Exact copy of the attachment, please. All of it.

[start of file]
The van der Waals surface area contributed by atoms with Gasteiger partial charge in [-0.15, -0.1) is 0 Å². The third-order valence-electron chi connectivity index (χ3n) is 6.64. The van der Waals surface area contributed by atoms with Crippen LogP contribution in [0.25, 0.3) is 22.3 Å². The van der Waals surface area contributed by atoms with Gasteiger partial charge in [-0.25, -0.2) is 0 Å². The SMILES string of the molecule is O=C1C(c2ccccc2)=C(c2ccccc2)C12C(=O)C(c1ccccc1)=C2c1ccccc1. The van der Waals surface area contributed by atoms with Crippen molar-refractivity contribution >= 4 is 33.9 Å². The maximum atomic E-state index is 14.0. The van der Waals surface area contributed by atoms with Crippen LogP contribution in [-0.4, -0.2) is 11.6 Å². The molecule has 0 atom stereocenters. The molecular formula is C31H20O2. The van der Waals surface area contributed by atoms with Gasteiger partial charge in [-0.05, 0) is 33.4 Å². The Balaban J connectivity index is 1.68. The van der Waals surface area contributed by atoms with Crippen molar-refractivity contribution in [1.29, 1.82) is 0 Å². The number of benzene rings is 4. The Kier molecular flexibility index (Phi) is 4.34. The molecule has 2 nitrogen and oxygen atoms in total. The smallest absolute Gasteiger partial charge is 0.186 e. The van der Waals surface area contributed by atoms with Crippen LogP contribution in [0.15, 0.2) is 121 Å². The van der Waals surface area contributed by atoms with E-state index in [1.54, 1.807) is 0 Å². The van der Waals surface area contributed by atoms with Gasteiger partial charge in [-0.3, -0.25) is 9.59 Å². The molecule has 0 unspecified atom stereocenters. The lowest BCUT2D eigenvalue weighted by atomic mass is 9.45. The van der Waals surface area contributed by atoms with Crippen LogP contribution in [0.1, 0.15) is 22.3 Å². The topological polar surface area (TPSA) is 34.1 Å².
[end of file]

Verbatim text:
The van der Waals surface area contributed by atoms with Gasteiger partial charge in [-0.15, -0.1) is 0 Å². The third-order valence-electron chi connectivity index (χ3n) is 6.64. The van der Waals surface area contributed by atoms with Crippen LogP contribution in [0.25, 0.3) is 22.3 Å². The van der Waals surface area contributed by atoms with Gasteiger partial charge in [-0.25, -0.2) is 0 Å². The SMILES string of the molecule is O=C1C(c2ccccc2)=C(c2ccccc2)C12C(=O)C(c1ccccc1)=C2c1ccccc1. The van der Waals surface area contributed by atoms with Crippen molar-refractivity contribution >= 4 is 33.9 Å². The maximum atomic E-state index is 14.0. The van der Waals surface area contributed by atoms with Crippen LogP contribution in [-0.4, -0.2) is 11.6 Å². The molecule has 0 atom stereocenters. The molecular formula is C31H20O2. The van der Waals surface area contributed by atoms with Gasteiger partial charge in [-0.05, 0) is 33.4 Å². The Balaban J connectivity index is 1.68. The van der Waals surface area contributed by atoms with Crippen molar-refractivity contribution in [1.29, 1.82) is 0 Å². The number of benzene rings is 4. The Kier molecular flexibility index (Phi) is 4.34. The molecule has 2 nitrogen and oxygen atoms in total. The smallest absolute Gasteiger partial charge is 0.186 e. The van der Waals surface area contributed by atoms with Crippen LogP contribution in [0.15, 0.2) is 121 Å². The van der Waals surface area contributed by atoms with E-state index in [1.54, 1.807) is 0 Å². The van der Waals surface area contributed by atoms with Gasteiger partial charge in [-0.3, -0.25) is 9.59 Å². The molecule has 0 unspecified atom stereocenters. The lowest BCUT2D eigenvalue weighted by atomic mass is 9.45. The van der Waals surface area contributed by atoms with Crippen LogP contribution in [0.1, 0.15) is 22.3 Å². The topological polar surface area (TPSA) is 34.1 Å².